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I have a question about Block, do the two codes mean the same?

code 1

File::open('yozloy.txt','w') do |f|
  f << 'Some contains'
end

code 2

newFile = File::open('yozloy.txt','w')
newFile << 'Some contains'
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I don't think it matters so much, but it's far more common to write class methods as File.open rather than File::open. –  Telemachus Nov 19 '10 at 15:58
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2 Answers 2

up vote 19 down vote accepted

DarkDust already said that these methods are different. I'll explain you the blocks a little more, as I suppose that I can guess why you asked this question ;-)

The block in ruby is just a parameter for some method. It's not just a different syntax.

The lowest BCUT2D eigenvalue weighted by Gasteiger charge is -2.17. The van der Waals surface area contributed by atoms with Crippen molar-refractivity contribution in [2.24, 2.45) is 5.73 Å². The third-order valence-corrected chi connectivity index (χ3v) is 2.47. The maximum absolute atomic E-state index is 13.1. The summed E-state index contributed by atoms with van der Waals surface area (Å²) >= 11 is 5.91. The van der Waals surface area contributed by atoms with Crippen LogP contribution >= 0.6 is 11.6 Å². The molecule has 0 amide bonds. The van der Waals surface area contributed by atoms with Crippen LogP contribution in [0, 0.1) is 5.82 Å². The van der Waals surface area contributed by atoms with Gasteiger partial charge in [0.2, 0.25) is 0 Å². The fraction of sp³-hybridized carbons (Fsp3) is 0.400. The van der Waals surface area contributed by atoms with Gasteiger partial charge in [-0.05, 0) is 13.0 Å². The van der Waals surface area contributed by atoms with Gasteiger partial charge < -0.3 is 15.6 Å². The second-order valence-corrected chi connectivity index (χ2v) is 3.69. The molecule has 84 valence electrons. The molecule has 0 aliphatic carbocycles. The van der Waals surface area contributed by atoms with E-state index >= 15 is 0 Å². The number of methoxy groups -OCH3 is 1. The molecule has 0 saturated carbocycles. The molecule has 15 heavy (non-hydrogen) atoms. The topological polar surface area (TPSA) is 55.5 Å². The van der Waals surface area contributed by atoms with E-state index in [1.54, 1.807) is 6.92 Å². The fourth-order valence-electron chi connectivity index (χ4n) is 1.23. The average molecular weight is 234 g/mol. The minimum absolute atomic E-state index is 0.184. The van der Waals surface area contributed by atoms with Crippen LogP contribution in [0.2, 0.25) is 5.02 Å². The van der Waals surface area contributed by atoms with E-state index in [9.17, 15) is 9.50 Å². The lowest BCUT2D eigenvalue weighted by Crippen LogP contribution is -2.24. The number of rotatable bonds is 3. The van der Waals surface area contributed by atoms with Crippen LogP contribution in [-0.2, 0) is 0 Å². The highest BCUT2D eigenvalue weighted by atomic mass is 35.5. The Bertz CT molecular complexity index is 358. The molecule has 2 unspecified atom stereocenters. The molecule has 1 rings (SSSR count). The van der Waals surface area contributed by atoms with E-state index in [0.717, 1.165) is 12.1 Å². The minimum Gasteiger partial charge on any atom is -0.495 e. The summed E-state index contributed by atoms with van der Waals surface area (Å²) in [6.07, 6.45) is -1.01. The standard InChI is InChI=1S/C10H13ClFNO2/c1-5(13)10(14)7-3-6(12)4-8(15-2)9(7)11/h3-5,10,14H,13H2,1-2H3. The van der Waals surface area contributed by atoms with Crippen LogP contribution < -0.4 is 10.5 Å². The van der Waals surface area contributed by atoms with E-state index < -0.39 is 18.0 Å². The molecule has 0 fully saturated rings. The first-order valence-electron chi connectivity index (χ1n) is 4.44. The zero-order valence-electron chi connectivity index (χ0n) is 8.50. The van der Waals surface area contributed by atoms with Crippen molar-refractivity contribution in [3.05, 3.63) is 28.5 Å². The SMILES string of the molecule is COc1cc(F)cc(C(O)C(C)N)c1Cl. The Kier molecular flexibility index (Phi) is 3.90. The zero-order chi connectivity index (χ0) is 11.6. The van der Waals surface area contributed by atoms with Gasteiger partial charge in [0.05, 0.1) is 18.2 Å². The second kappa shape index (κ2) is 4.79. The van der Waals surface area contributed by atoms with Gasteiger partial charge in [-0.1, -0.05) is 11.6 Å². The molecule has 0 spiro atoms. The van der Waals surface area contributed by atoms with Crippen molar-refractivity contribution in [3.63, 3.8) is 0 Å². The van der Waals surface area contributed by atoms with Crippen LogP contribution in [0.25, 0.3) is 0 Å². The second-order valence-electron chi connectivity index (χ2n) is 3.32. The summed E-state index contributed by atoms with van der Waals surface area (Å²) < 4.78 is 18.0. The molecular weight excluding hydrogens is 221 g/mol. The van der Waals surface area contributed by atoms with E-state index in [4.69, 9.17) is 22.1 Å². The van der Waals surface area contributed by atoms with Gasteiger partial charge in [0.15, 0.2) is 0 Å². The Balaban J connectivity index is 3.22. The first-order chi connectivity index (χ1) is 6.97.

Methods which accept (optional) blocks usually have a condition to test whether they have been called with block, or without.

Consider this very simplified example: (the real File.open is similar, but it ensures the file is closed even if your block raises an error, for example)

def open(fname)
  self.do_open(fname)
  if block_given?
    yield(self) # This will 'run' the block with given parameter
    self.close
  else
    return self # This will just return some value
  end
end

In general, every method may work (works) differently with a block or without a block. It should be always stated in the method documentation.

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excellent explanation –  mko Nov 30 '10 at 2:03
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No, they do not mean the same. In the first example, the file is automatically closed after the block was processed. In the second example, it's your responsibility to manually call newFile.close.

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